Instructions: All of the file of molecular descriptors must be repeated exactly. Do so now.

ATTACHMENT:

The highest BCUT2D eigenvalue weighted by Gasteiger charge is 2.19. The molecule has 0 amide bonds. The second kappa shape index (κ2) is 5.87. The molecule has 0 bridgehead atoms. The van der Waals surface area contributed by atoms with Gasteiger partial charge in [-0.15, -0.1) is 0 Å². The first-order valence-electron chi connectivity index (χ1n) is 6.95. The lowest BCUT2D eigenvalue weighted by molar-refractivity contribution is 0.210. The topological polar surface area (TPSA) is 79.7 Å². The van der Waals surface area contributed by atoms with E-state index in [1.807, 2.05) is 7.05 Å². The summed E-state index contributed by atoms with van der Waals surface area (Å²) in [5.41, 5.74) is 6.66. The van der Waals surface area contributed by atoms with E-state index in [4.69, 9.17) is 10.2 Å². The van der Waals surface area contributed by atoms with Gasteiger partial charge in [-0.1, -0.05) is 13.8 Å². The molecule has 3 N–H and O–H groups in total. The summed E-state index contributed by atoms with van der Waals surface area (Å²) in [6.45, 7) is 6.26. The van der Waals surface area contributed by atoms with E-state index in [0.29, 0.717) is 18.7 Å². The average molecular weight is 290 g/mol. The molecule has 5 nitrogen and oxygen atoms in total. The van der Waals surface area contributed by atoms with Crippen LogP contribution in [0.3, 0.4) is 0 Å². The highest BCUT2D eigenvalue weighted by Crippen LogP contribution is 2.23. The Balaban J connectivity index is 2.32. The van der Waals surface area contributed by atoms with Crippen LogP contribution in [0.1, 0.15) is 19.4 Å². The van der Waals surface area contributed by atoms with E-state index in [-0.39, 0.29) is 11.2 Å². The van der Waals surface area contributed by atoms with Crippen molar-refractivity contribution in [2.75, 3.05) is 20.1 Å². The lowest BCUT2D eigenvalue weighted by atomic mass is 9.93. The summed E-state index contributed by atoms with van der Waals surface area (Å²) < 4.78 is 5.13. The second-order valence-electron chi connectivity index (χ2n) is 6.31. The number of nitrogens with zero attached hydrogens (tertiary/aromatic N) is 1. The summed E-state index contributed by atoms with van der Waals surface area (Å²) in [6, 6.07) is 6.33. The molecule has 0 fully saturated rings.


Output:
The highest BCUT2D eigenvalue weighted by Gasteiger charge is 2.19. The molecule has 0 amide bonds. The second kappa shape index (κ2) is 5.87. The molecule has 0 bridgehead atoms. The van der Waals surface area contributed by atoms with Gasteiger partial charge in [-0.15, -0.1) is 0 Å². The first-order valence-electron chi connectivity index (χ1n) is 6.95. The lowest BCUT2D eigenvalue weighted by molar-refractivity contribution is 0.210. The topological polar surface area (TPSA) is 79.7 Å². The van der Waals surface area contributed by atoms with E-state index in [1.807, 2.05) is 7.05 Å². The summed E-state index contributed by atoms with van der Waals surface area (Å²) in [5.41, 5.74) is 6.66. The van der Waals surface area contributed by atoms with E-state index in [4.69, 9.17) is 10.2 Å². The van der Waals surface area contributed by atoms with Gasteiger partial charge in [-0.1, -0.05) is 13.8 Å². The molecule has 3 N–H and O–H groups in total. The summed E-state index contributed by atoms with van der Waals surface area (Å²) in [6.45, 7) is 6.26. The van der Waals surface area contributed by atoms with E-state index in [0.29, 0.717) is 18.7 Å². The average molecular weight is 290 g/mol. The molecule has 5 nitrogen and oxygen atoms in total. The van der Waals surface area contributed by atoms with Crippen LogP contribution in [0.3, 0.4) is 0 Å². The highest BCUT2D eigenvalue weighted by Crippen LogP contribution is 2.23. The Balaban J connectivity index is 2.32. The van der Waals surface area contributed by atoms with Crippen LogP contribution in [0.1, 0.15) is 19.4 Å². The van der Waals surface area contributed by atoms with E-state index in [-0.39, 0.29) is 11.2 Å². The van der Waals surface area contributed by atoms with Crippen molar-refractivity contribution in [2.75, 3.05) is 20.1 Å². The lowest BCUT2D eigenvalue weighted by atomic mass is 9.93. The summed E-state index contributed by atoms with van der Waals surface area (Å²) < 4.78 is 5.13. The second-order valence-electron chi connectivity index (χ2n) is 6.31. The number of nitrogens with zero attached hydrogens (tertiary/aromatic N) is 1. The summed E-state index contributed by atoms with van der Waals surface area (Å²) in [6, 6.07) is 6.33. The molecule has 0 fully saturated rings.